Covering Paper #1

Covering happens when people of a certain group feel they need to hide who they are in order to refrain from harm or judgement. As Yoshino puts it, it means “To tone down a disfavored identity to fit into the mainstream,” (479). He uses the terms true self and false self throughout his book in order to exhibit his ideas on covering and when it occurs. From reading his article what comes to my attention most are the two terms listed above, equality paradigm and liberty paradigm. These four words are essential for answering the questions, In what kinds of circumstances would a person need to hide a part of their identity? What might hiding a part of their identity do to and for a person – both in those particular circumstances and over time? And what might a society gain and lose when a person covers a part of their identity over time?
The civil rights law protects the groups like race, sex, orientation, religion and disabilities, which is one of Yoshino’s significant points throughout his book. “Law is also an incomplete solution to coerced assimilation because it has yet to recognize myraid groups subjected to covering demands outside traditional civil rights classifications like race, sex, orientation, religion, and disability. Whenever I speak about covering, I receive new instances of identities that can be covered. This is Winnicott’s point- each one of us has a False Self that hides a True one. The law may someday move to protect some of these identities. But it will never protect them all,” (486).
Yoshino’s point regarding the law also connects to another one of his quotes, “For these reasons, I am troubled that Americans seem increasingly to turn toward the law to do the work of civil rights precisely when they should be turning away from it. The real solution lies in all of us as citizens, not in the tiny subset of us who are lawyers. People who are not lawyers should have reason-forcing conversations outside the law,” (487).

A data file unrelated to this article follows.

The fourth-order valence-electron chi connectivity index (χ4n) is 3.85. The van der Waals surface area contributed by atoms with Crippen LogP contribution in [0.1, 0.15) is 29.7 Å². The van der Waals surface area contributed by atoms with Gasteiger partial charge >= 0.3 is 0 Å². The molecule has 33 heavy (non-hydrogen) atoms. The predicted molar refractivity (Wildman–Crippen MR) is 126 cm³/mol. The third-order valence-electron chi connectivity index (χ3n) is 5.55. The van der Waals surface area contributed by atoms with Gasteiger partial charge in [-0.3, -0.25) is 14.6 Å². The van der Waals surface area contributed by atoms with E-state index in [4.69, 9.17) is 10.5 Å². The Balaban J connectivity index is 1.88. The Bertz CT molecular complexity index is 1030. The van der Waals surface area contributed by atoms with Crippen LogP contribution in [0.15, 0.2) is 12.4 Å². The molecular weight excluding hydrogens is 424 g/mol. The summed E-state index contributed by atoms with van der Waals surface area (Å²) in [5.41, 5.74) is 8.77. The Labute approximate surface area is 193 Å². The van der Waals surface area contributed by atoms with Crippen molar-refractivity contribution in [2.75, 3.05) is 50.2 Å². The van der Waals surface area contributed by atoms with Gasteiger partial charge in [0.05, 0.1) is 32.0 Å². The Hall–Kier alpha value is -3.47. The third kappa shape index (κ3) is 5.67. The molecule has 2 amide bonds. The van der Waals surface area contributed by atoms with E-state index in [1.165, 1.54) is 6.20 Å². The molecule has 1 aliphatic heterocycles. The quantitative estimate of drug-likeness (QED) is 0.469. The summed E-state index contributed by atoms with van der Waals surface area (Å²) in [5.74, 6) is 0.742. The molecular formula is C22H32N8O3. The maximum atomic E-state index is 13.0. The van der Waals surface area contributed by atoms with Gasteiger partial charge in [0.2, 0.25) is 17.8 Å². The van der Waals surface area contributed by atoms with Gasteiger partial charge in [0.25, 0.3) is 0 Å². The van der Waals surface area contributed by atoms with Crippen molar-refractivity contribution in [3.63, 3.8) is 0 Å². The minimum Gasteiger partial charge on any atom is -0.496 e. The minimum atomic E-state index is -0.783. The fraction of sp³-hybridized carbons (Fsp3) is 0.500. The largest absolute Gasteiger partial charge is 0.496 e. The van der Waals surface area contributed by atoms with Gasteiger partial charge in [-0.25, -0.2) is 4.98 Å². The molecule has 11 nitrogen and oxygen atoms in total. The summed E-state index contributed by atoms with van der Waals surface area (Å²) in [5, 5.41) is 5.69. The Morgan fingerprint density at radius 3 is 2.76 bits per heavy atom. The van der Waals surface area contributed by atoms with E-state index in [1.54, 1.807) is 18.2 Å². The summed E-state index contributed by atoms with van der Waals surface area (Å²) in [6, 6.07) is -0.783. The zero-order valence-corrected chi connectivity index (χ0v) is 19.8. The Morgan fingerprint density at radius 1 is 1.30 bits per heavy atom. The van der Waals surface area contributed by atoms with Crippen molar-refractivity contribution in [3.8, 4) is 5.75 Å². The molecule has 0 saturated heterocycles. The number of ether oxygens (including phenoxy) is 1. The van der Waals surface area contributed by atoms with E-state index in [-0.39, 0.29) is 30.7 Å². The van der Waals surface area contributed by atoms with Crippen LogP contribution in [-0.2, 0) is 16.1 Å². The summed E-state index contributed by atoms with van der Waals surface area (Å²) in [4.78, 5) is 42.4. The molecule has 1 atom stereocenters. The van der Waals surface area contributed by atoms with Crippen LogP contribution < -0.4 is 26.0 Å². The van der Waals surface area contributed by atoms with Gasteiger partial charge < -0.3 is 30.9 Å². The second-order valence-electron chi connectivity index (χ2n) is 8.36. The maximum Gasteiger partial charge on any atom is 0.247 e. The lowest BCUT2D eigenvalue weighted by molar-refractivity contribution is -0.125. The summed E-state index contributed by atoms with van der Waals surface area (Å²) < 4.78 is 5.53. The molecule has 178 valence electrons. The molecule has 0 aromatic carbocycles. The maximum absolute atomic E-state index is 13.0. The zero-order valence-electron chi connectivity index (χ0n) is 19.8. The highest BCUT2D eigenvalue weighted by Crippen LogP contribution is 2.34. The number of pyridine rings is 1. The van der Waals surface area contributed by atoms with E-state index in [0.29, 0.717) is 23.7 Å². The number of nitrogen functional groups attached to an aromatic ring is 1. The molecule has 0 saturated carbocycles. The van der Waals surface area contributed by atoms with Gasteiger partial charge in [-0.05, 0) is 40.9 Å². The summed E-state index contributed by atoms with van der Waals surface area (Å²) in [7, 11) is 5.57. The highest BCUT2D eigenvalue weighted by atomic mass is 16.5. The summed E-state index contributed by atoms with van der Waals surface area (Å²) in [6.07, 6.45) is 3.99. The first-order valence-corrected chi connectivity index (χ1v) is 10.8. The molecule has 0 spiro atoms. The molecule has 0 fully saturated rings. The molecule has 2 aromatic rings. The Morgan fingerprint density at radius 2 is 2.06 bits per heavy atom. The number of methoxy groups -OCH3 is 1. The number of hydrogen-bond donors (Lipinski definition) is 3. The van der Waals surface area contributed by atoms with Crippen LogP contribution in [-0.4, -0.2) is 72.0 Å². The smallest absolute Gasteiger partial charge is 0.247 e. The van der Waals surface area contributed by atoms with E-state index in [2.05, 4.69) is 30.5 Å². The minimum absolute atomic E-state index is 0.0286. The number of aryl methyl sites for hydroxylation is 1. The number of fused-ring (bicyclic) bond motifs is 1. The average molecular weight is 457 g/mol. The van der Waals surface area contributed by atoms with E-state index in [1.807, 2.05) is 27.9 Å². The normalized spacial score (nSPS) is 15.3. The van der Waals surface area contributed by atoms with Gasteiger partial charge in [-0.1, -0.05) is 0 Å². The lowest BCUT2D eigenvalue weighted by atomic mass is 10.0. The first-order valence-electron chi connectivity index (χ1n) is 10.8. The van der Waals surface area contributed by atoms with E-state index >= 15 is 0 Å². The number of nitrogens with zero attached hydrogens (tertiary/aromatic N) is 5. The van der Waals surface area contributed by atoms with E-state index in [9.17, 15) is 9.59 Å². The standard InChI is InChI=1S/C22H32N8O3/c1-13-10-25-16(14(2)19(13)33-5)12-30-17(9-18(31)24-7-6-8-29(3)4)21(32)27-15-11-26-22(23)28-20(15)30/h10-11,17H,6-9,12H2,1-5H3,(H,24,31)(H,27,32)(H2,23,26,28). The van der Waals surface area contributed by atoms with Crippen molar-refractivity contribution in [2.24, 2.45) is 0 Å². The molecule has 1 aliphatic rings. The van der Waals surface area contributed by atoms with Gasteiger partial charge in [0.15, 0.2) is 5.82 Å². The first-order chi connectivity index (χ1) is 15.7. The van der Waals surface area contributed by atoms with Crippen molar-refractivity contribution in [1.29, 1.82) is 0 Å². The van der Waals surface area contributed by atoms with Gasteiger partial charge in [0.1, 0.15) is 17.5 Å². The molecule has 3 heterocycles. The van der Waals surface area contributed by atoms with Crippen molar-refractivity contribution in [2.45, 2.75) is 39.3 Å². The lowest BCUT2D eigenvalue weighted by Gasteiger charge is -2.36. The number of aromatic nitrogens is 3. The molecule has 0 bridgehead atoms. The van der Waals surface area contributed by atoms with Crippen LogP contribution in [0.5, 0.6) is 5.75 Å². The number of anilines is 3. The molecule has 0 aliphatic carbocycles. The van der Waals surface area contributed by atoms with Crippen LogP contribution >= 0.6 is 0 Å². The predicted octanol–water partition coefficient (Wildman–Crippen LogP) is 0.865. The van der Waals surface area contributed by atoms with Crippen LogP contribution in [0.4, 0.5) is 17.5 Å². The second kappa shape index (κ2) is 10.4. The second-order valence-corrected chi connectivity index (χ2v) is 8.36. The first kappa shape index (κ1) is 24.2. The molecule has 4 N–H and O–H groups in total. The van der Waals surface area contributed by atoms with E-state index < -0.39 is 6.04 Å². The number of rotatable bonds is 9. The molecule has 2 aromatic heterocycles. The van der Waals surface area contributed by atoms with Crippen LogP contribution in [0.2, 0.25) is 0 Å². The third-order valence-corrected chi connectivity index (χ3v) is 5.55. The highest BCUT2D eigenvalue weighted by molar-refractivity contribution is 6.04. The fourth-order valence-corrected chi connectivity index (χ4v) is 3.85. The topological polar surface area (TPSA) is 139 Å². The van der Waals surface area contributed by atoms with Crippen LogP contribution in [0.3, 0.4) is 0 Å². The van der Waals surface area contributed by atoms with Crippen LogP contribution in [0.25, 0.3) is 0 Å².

A false self is when someone pretends to be something they’re not, which can happen for many reasons; popularity, legal, etc. A true self is when someone acts how they normally do and doesn’t pretend to be something they’re not. In circumstances such as the Holocaust, Jewish people wanted to hide their identity to stay alive. A person might try to hide their identity at a job interview or an event of significance to prevent them from getting in trouble. Overtime if a person hides their identity they may lose track of who they are, whether it’s good or bad, or it can shape them into the person they’re hoping to be.
Society is exceptional at making people hide their identity in order to fit the standards. However when this happens it causes unique people to be lost and silenced, when the person could have benefitted a certain cause, we have a loss of potential. What is gained from society is a dominant group of people looking and acting a certain way, everything is orderly and predictable. “In practice, I expect the liberty paradigm to protect the authentic self better than tthe equality paradigm. While it need not do so, the equality paradigm is prone to essentializing the identities it protects. Under an equality paradigm, if a woman who wore a lot of makeup were protected by a court because makeup is an “essential” part of being a woman, this could reinforce the stereotype that women wear makeup,” (485).
Covering is beneficial to learn about because we can understand our own actions and if we do in fact have a false self, or if we are trying to hide ourselves. It also brings attention to what civil rights laws have done for certain people of different classifications so they feel safe. In order for people to have a true self all the time they need to feel comfortable expressing who they are without discrimination.